How I’m teaching about confession with the Sheep Game

My faith formation class — mostly eight-year-olds — has watched this amazing video several times.

It’s short, and shows a man rummaging around in a hole in the deep grass. He grasps something and starts to pull, and we eventually see legs, and then realize that it’s an entire, full-grown sheep who’s somehow got himself buried. The man pulls steadily and the sheep emerges, very much like in a birth. The sheep shakes himself, looking confused and relieved, and gallops away while the men chuckle.

Our class is getting closer to the big day: Their first confession. They won’t receive their First Communion until next year, so I had the task of teaching them to understand sin and repentance and forgiveness, without overwhelming them with guilt and self-accusation. They’re learning what their sacramental relationship is with God, and I would hate to frame it as some kind of adversarial trial. That’s something I’m still unlearning, myself.

So I’ve been trying to lay a lot of the emotional framework for confession, before we really dig into the logistical part of it. We talk a lot about how the whole story of salvation is how much God wants to be with us, and how he keeps coming up with plans to save us from all the problems we get ourselves into. I want very much to teach confession as a place we want to go when we need help, rather than a place we have to go when we’re in disgrace.

One class, I showed them the sheep video without any introduction. We watched it twice, and I asked them to talk about what the sheep was like. They decided he was pretty silly, and confused, and that he needed help, and he was probably scared, and it was dark and awful in the hole, and he wouldn’t be able to get out by himself. And maybe it wasn’t the first time he had fallen down in there, either, and he might even do it again.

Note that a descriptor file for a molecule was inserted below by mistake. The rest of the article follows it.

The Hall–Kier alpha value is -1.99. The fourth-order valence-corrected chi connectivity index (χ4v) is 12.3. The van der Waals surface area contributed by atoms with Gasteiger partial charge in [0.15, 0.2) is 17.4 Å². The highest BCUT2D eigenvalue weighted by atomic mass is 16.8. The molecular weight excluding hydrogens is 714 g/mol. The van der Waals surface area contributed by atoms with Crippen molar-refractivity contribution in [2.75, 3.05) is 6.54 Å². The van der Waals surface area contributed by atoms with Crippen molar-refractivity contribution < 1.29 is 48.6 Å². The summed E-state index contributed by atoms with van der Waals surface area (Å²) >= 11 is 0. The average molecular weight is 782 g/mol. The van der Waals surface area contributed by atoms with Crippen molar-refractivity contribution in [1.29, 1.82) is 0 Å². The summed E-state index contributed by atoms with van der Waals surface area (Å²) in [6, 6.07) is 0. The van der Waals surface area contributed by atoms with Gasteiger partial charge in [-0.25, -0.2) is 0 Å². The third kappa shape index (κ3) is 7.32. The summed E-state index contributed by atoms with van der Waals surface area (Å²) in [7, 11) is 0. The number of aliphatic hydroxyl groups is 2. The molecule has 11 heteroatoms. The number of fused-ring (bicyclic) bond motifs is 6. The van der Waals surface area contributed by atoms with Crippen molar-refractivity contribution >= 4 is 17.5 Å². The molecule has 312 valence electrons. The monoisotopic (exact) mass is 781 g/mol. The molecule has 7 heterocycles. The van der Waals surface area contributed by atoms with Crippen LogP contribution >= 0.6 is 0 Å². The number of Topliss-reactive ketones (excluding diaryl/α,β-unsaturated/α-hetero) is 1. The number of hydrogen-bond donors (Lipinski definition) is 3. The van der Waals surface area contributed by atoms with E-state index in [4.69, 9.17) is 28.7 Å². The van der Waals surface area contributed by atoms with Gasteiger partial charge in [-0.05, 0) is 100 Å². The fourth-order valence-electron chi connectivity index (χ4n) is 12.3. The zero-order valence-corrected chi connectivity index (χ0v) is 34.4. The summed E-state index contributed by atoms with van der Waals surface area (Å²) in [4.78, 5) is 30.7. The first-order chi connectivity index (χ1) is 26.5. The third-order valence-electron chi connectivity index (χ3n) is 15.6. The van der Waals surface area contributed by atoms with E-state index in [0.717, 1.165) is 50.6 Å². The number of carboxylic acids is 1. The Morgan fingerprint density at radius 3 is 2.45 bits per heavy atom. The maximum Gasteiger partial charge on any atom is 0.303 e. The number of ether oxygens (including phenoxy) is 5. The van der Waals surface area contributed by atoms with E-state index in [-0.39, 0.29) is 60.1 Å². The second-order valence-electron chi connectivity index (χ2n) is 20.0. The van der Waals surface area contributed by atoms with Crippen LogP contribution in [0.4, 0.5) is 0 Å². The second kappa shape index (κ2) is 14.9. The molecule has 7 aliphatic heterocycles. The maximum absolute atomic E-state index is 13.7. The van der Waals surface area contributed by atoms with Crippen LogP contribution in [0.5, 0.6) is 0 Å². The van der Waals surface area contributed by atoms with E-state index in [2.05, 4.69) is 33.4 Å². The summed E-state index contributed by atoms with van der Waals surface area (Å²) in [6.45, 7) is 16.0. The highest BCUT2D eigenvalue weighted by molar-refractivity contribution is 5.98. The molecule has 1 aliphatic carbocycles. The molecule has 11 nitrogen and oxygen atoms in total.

Then we talked about the man who saved him. They thought he was Spanish, first of all. Ha! Okay, what else? He was strong, and he cared about the sheep, and he knew what to do, and he wasn’t going to give up until he got the sheep out. And he felt sorry for the sheep (“Pobrecito!” he says at one point), and he liked the sheep, and didn’t want it to get hurt. And he liked seeing it come out of the hole (“El milagro de la vida!” one of the men exclaims.) It was his job to take care of that sheep. That was why he was there.

Then I told them we are like the sheep, and Jesus is like the man who pulls the sheep out. This was a little confusing for them at first, but kids this age are quite capable of understanding analogies with some help.

We talked about different kinds of things we can do that make us fall into a hole. Calling someone a mean name. Not doing what our moms tell us to do. STABBING SOMEONE. (They liked that one.) Read the rest of my latest for The Catholic Weekly

Why we leave the ninety-nine

Some American Catholics haven’t learned a damn thing from our ordeal. Some American Catholics, when they hear about new victims of sexual assault and abuse by Catholics, are still dragging out all the old defenses:

Well, but look at all the good fruits.
Well, but look at all the energy we waste if we focus on the tiny minority.
Well, but we have to think of our reputation.
Well, but no one will trust us if we admit there’s a problem.
Well, why would you even dare to criticize us? Is it because you hate shepherding and want anarchy?

Well, but it’s just one sheep. It’s unfortunate, but . . . we’re in the fold, and we’re doing all right.

Read the rest of my latest for The Catholic Weekly.

Photo via Pxhere (Creative Commons)

Why does the Church make things so complicated?

sheep-690198_640

If a dumb sheep starts nibbling on the medicine spoon, rather than drinking the medicine, that doesn’t mean that vets aren’t necessary. It means the sheep needs to be redirected to the goal, which is being healed.

Read the rest at the Register.

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